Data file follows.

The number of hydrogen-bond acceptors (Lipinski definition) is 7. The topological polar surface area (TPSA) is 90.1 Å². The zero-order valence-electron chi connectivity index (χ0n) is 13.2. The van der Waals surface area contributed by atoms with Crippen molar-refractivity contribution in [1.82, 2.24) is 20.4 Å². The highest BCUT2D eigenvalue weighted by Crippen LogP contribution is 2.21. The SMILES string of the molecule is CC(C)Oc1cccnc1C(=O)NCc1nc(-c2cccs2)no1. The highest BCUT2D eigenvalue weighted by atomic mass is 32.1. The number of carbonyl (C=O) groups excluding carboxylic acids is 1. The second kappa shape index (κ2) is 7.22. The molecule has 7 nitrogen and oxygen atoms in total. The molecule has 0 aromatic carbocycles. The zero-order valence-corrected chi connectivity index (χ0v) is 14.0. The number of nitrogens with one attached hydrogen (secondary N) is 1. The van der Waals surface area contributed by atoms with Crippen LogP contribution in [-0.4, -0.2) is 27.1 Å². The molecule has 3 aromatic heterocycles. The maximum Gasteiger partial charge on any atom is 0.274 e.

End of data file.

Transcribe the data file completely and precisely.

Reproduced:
The number of hydrogen-bond acceptors (Lipinski definition) is 7. The topological polar surface area (TPSA) is 90.1 Å². The zero-order valence-electron chi connectivity index (χ0n) is 13.2. The van der Waals surface area contributed by atoms with Crippen molar-refractivity contribution in [1.82, 2.24) is 20.4 Å². The highest BCUT2D eigenvalue weighted by Crippen LogP contribution is 2.21. The SMILES string of the molecule is CC(C)Oc1cccnc1C(=O)NCc1nc(-c2cccs2)no1. The highest BCUT2D eigenvalue weighted by atomic mass is 32.1. The number of carbonyl (C=O) groups excluding carboxylic acids is 1. The second kappa shape index (κ2) is 7.22. The molecule has 7 nitrogen and oxygen atoms in total. The molecule has 0 aromatic carbocycles. The zero-order valence-corrected chi connectivity index (χ0v) is 14.0. The number of nitrogens with one attached hydrogen (secondary N) is 1. The van der Waals surface area contributed by atoms with Crippen LogP contribution in [-0.4, -0.2) is 27.1 Å². The molecule has 3 aromatic heterocycles. The maximum Gasteiger partial charge on any atom is 0.274 e.